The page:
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About The Asian reporter. (Portland, Or.) 1991-current | View Entire Issue (Nov. 17, 2014)
Community / Recipe
November 17, 2014
THE ASIAN REPORTER n Page 11
Nine-year-old orangutan Kumar
to join Inji at the Oregon Zoo
TINKERING WITH TRADITION. A serving of Spiced Pumpkin Cannoli is seen in Concord, New
Hampshire. This recipe provides an easy, finger-food-friendly way to get a pumpkin dessert on the table.
And it’s also easy. (AP Photo/Matthew Mead)
Pumpkin pie reconfigured
as Thanksgiving cannoli
By Alison Ladman
The Associated Press
ho says the Thanksgiving
pumpkin dessert has to be a pie?
We decided to tinker with
tradition just a bit by turning the usual
pumpkin pie filling into cannoli. Same
great taste, whole new packaging.
Not only is this an impressive, finger-
food-friendly way to get a pumpkin dessert
on the table, it’s also easy. Instead of
having to fuss with a pie crust, you simply
purchase prepared cannoli shells, which
are easily filled with the pumpkin filling. It
all comes together in just minutes. In fact,
the filling can be prepped the day ahead,
then piped into the cannoli shells shortly
We suggest garnishing the ends of the
cannoli with chopped pistachios or
chocolate, but feel free to improvise with
whatever toppings inspire you. Chopped
candied pecans would be particularly
Spiced Pumpkin Cannoli
Start to finish: 20 minutes, plus cooling time
Makes 15 large or 30 miniature cannoli
1/2 cup packed brown sugar
1/4 cup all-purpose flour
2 teaspoons cinnamon
1 teaspoon ground dry ginger
1/4 teaspoon nutmeg
15-ounce can pumpkin puree
1 cup whole-milk ricotta cheese
30 miniature or 15 large purchased cannoli shells
Chopped pistachios or chopped dark chocolate (optional)
In a medium saucepan off the heat, whisk together the brown sugar, flour,
cinnamon, ginger, and nutmeg. Add the eggs and whisk until smooth. Lastly,
whisk in the pumpkin puree.
Set the pan over medium-high heat and, whisking constantly, bring to a simmer.
Cook until the mixture thickens, three to four minutes. Remove the pan from the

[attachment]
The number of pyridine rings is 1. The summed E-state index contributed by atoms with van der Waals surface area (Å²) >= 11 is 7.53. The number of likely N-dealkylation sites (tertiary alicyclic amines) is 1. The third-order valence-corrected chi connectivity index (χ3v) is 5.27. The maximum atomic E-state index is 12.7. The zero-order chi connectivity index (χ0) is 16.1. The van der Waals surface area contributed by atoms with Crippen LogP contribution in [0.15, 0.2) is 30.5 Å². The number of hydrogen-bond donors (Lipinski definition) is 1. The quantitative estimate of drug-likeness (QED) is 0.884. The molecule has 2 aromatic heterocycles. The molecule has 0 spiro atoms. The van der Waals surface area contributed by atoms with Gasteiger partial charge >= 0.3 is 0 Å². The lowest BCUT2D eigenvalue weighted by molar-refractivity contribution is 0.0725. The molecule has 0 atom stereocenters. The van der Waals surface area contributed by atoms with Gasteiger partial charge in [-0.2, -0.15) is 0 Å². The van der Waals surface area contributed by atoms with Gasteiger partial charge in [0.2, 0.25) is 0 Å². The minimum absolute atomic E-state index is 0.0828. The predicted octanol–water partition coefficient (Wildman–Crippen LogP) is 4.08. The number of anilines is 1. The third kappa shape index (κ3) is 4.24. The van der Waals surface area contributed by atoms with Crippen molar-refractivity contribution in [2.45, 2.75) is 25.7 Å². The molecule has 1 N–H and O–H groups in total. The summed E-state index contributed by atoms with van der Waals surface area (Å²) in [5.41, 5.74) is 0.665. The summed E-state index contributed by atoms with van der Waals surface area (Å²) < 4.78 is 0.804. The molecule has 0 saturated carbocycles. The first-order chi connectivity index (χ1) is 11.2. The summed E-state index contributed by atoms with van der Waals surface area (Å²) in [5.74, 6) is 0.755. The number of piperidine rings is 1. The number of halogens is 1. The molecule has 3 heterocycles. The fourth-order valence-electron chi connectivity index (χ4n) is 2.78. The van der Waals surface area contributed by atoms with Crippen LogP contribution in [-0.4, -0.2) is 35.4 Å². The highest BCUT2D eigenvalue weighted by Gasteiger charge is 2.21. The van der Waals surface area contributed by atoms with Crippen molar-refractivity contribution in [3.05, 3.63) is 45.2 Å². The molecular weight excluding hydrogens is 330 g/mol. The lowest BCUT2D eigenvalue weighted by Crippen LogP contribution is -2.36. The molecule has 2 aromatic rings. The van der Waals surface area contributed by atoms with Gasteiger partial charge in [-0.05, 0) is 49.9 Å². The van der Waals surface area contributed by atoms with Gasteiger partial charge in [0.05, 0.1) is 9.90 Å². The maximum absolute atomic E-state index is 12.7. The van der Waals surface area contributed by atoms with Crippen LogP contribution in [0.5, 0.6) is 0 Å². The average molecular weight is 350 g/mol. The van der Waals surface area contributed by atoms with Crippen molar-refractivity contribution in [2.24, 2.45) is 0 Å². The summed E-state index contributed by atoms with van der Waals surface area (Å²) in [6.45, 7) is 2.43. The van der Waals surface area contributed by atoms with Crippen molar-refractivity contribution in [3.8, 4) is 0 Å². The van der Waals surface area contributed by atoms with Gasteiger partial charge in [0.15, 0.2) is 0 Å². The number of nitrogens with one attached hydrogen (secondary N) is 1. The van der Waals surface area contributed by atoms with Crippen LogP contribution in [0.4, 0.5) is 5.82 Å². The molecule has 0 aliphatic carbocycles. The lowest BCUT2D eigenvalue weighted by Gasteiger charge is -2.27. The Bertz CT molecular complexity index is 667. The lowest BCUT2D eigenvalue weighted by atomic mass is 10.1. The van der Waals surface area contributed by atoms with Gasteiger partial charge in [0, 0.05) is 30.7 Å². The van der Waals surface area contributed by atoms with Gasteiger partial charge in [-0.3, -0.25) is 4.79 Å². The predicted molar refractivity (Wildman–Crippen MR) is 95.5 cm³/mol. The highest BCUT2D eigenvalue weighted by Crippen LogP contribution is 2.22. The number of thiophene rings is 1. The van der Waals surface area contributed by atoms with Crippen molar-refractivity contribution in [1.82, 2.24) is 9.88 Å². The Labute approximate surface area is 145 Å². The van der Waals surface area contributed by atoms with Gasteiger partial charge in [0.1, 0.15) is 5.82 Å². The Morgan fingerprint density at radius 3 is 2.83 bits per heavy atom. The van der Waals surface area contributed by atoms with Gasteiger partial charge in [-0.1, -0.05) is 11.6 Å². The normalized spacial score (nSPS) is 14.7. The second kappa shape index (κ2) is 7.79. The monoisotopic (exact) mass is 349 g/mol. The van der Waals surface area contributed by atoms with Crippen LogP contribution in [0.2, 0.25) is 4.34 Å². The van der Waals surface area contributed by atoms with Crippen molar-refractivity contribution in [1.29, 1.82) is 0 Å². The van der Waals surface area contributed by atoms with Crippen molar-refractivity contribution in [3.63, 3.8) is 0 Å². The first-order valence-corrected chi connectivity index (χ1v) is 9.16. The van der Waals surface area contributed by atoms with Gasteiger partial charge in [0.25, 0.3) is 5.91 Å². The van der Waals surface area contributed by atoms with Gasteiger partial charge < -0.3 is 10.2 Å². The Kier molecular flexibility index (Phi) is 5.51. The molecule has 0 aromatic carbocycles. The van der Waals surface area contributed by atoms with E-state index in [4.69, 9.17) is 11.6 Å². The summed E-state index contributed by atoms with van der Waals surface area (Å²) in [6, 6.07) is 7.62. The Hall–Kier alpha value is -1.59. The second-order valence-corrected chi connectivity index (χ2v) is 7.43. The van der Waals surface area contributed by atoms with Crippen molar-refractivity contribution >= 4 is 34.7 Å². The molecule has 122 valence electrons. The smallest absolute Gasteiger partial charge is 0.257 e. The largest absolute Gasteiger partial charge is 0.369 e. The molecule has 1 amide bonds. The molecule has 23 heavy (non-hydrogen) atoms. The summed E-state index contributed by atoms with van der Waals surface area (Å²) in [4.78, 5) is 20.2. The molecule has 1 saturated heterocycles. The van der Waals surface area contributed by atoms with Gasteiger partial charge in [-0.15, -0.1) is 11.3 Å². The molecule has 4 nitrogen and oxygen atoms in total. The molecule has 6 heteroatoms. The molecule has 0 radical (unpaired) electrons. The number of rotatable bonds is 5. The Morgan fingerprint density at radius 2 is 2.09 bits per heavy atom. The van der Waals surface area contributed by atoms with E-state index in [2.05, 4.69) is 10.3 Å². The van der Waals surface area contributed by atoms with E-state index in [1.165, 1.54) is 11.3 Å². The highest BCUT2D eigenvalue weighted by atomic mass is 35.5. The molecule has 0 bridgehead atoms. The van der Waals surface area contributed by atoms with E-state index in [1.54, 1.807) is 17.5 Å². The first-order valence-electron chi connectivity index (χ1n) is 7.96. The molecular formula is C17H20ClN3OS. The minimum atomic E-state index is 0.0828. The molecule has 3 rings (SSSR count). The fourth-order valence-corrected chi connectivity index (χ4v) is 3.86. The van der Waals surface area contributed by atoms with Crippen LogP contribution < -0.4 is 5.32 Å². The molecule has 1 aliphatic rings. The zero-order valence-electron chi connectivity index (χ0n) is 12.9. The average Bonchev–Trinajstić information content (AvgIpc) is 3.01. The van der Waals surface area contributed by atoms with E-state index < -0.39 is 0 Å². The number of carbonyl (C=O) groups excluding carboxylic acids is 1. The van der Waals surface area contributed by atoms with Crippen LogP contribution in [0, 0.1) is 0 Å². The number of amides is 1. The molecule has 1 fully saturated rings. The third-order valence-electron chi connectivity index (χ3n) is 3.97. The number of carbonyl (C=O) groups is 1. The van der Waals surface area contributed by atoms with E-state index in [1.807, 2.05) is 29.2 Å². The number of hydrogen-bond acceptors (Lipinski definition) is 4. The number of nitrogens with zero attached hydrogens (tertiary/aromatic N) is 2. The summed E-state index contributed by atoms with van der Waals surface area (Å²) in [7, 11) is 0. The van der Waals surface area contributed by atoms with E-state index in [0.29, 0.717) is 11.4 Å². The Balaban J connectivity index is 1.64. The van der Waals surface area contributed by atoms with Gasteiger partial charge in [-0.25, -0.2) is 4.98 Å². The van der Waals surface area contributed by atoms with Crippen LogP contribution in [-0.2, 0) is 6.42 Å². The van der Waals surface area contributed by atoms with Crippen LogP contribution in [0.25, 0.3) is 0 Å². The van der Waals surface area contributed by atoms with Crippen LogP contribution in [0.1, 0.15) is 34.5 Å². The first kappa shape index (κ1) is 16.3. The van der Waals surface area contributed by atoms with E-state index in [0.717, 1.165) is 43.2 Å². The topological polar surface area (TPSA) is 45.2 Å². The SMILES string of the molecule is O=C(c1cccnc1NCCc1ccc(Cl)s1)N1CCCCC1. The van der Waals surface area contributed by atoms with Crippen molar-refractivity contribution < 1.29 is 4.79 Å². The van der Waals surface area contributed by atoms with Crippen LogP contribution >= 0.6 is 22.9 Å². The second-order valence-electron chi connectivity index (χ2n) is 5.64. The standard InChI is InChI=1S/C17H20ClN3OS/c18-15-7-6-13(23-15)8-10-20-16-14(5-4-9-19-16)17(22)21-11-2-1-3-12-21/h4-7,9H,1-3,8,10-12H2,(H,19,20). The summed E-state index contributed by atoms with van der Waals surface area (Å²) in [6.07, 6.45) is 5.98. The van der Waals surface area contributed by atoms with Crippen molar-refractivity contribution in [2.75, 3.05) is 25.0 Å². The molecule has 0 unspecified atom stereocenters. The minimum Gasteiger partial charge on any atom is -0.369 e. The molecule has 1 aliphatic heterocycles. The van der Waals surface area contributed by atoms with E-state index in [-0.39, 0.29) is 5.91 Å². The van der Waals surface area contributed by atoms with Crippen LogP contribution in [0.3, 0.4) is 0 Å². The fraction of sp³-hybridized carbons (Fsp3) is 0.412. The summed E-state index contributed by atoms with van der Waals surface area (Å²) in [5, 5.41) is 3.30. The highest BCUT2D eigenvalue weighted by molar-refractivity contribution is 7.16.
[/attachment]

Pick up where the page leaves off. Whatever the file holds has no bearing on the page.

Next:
heat and whisk in the ricotta. Set aside and allow to fully cool.
When the pumpkin mixture has cooled, spoon it into a zip-close plastic bag and
snip one corner. Gently squeeze the bag to pipe the mixture into the cannoli shells.
Once each shell is filled, gently press both ends of each into the chopped pistachios
or chocolate to lightly coat the exposed filling. Refrigerate until ready to serve. Can
be prepped two hours ahead of time.
The staff at The Asian Reporter
wish you and your
family a safe and happy
Inji, the Oregon Zoo’s 54-year-old
orangutan, will have company soon.
Kumar, a “spunky” male orang from the
Gladys Porter Zoo in Brownsville, Texas,
arrived in Portland this month and will
join Inji and the zoo’s white-cheeked
gibbons at the zoo’s Red Ape Reserve
sometime in the next few months.
“Kumar is a typical nine-year-old male,”
said Oregon Zoo primate keeper Scott
Jackson, who travelled to Brownsville last
month to meet the young orang. “He’s
spunky and very curious about his envi-
ronment. Inji has a strong personality, so
we expect that once the two are together,
Kumar and Inji will get along well, and he
will definitely keep Inji active.”
Keepers anticipate Kumar’s presence
will have a rejuvenating effect on Inji, who
is the oldest Oregon Zoo resident and one
of the oldest orangutans anywhere.
According to the Association of Zoos and
Aquariums, the median life expectancy for
female Sumatran orangutans is 32,
though they have been known to live to 60.
Kumar arrived at Portland Inter-
national Airport November 6 aboard a
FedEx cargo plane, accompanied by Jack-
son and veterinarian Mitch Finnegan, who
travelled to Texas beforehand to ensure
the orangutan’s safe journey.
“The transfer couldn’t have gone any
better,” said curator Jennifer Davis, who
met them at the airport. “Kumar was calm
during the flight, and seems to be
adjusting well to his new surroundings.
I’m so proud of our staff for putting in extra
time working with the Gladys Porter Zoo
to make this transfer as smooth as
NEW SUITEMATE. Kumar, a nine-year-old Su-
matran orangutan, is joining the Oregon Zoo’s elderly
orangutan Inji at the Red Ape Reserve in the coming
months. (Photo/Patricia Scanlan, courtesy of the
Gladys Porter Zoo)
Following a standard 30-day quarantine
period, Kumar will spend time adjusting to
his new surroundings and later be intro-
duced to Inji once the zoo’s animal-care
staff feels he is ready.
According to the conservation group
Orangutan Outreach, orangutans could
completely vanish from the wild in fewer
than 10 years. North American and Euro-
pean zoos are participating in coordinated
breeding programs to help preserve the
species. To learn more, visit <www.
In-Town moves from
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